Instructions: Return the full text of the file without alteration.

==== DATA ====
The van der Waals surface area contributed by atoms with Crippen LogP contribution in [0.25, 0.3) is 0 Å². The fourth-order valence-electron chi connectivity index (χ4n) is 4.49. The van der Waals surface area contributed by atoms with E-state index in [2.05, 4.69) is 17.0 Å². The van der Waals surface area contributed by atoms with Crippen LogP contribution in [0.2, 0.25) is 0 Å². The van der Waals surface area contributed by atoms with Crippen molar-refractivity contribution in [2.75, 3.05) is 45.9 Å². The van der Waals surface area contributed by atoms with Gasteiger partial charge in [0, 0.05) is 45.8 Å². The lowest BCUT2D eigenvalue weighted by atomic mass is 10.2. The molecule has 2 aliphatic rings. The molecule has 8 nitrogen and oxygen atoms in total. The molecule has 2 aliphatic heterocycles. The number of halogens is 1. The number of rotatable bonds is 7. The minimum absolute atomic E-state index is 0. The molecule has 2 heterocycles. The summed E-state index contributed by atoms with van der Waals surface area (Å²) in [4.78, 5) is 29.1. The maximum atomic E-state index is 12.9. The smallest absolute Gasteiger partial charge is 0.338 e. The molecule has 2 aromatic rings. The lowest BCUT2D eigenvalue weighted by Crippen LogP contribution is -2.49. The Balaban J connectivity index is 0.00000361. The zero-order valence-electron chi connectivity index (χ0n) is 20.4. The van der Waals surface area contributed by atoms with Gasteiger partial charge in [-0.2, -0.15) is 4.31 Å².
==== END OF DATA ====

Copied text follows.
The van der Waals surface area contributed by atoms with Crippen LogP contribution in [0.25, 0.3) is 0 Å². The fourth-order valence-electron chi connectivity index (χ4n) is 4.49. The van der Waals surface area contributed by atoms with E-state index in [2.05, 4.69) is 17.0 Å². The van der Waals surface area contributed by atoms with Crippen LogP contribution in [0.2, 0.25) is 0 Å². The van der Waals surface area contributed by atoms with Crippen molar-refractivity contribution in [2.75, 3.05) is 45.9 Å². The van der Waals surface area contributed by atoms with Gasteiger partial charge in [0, 0.05) is 45.8 Å². The lowest BCUT2D eigenvalue weighted by atomic mass is 10.2. The molecule has 2 aliphatic rings. The molecule has 8 nitrogen and oxygen atoms in total. The molecule has 2 aliphatic heterocycles. The number of halogens is 1. The number of rotatable bonds is 7. The minimum absolute atomic E-state index is 0. The molecule has 2 heterocycles. The summed E-state index contributed by atoms with van der Waals surface area (Å²) in [4.78, 5) is 29.1. The maximum atomic E-state index is 12.9. The smallest absolute Gasteiger partial charge is 0.338 e. The molecule has 2 aromatic rings. The lowest BCUT2D eigenvalue weighted by Crippen LogP contribution is -2.49. The Balaban J connectivity index is 0.00000361. The zero-order valence-electron chi connectivity index (χ0n) is 20.4. The van der Waals surface area contributed by atoms with Gasteiger partial charge in [-0.2, -0.15) is 4.31 Å².